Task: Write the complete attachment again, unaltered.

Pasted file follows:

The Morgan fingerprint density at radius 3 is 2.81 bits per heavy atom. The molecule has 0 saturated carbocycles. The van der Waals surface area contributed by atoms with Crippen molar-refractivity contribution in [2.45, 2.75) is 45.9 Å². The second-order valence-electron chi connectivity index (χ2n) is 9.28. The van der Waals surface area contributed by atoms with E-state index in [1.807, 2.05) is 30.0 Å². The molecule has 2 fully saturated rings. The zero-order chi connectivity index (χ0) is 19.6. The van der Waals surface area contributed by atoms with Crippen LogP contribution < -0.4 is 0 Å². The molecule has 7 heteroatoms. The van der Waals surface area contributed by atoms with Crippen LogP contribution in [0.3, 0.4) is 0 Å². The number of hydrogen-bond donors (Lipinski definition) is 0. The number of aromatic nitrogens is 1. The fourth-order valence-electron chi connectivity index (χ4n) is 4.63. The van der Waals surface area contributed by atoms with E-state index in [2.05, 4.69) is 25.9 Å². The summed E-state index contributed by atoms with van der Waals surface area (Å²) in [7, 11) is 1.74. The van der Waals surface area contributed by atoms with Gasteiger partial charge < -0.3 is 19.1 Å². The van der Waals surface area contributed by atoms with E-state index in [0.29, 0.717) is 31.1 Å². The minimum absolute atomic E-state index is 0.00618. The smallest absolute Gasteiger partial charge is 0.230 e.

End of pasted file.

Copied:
The Morgan fingerprint density at radius 3 is 2.81 bits per heavy atom. The molecule has 0 saturated carbocycles. The van der Waals surface area contributed by atoms with Crippen molar-refractivity contribution in [2.45, 2.75) is 45.9 Å². The second-order valence-electron chi connectivity index (χ2n) is 9.28. The van der Waals surface area contributed by atoms with E-state index in [1.807, 2.05) is 30.0 Å². The molecule has 2 fully saturated rings. The zero-order chi connectivity index (χ0) is 19.6. The van der Waals surface area contributed by atoms with Crippen LogP contribution < -0.4 is 0 Å². The molecule has 7 heteroatoms. The van der Waals surface area contributed by atoms with Crippen LogP contribution in [0.3, 0.4) is 0 Å². The number of hydrogen-bond donors (Lipinski definition) is 0. The number of aromatic nitrogens is 1. The fourth-order valence-electron chi connectivity index (χ4n) is 4.63. The van der Waals surface area contributed by atoms with E-state index in [2.05, 4.69) is 25.9 Å². The summed E-state index contributed by atoms with van der Waals surface area (Å²) in [7, 11) is 1.74. The van der Waals surface area contributed by atoms with Gasteiger partial charge < -0.3 is 19.1 Å². The van der Waals surface area contributed by atoms with E-state index in [0.29, 0.717) is 31.1 Å². The minimum absolute atomic E-state index is 0.00618. The smallest absolute Gasteiger partial charge is 0.230 e.